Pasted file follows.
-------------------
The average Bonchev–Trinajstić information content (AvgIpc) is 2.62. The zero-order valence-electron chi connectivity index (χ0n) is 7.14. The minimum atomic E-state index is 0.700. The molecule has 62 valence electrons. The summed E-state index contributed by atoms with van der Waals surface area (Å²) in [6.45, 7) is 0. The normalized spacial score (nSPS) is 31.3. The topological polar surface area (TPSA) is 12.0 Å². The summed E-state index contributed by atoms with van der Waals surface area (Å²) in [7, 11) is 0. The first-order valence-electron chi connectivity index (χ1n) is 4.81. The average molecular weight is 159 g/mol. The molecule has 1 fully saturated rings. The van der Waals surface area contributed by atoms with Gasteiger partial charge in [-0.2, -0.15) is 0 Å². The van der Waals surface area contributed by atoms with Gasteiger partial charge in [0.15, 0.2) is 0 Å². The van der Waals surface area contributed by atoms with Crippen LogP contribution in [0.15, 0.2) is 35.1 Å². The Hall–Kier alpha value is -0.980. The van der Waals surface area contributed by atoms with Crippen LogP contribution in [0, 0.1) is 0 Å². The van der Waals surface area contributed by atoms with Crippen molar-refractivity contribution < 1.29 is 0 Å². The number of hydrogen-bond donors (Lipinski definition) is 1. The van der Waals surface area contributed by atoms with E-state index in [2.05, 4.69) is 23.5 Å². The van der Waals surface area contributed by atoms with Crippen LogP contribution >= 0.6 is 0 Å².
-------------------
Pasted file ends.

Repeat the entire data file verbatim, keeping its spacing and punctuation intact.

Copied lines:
The average Bonchev–Trinajstić information content (AvgIpc) is 2.62. The zero-order valence-electron chi connectivity index (χ0n) is 7.14. The minimum atomic E-state index is 0.700. The molecule has 62 valence electrons. The summed E-state index contributed by atoms with van der Waals surface area (Å²) in [6.45, 7) is 0. The normalized spacial score (nSPS) is 31.3. The topological polar surface area (TPSA) is 12.0 Å². The summed E-state index contributed by atoms with van der Waals surface area (Å²) in [7, 11) is 0. The first-order valence-electron chi connectivity index (χ1n) is 4.81. The average molecular weight is 159 g/mol. The molecule has 1 fully saturated rings. The van der Waals surface area contributed by atoms with Gasteiger partial charge in [-0.2, -0.15) is 0 Å². The van der Waals surface area contributed by atoms with Gasteiger partial charge in [0.15, 0.2) is 0 Å². The van der Waals surface area contributed by atoms with Crippen LogP contribution in [0.15, 0.2) is 35.1 Å². The Hall–Kier alpha value is -0.980. The van der Waals surface area contributed by atoms with Crippen LogP contribution in [0, 0.1) is 0 Å². The van der Waals surface area contributed by atoms with Crippen molar-refractivity contribution < 1.29 is 0 Å². The number of hydrogen-bond donors (Lipinski definition) is 1. The van der Waals surface area contributed by atoms with E-state index in [2.05, 4.69) is 23.5 Å². The van der Waals surface area contributed by atoms with Crippen LogP contribution >= 0.6 is 0 Å².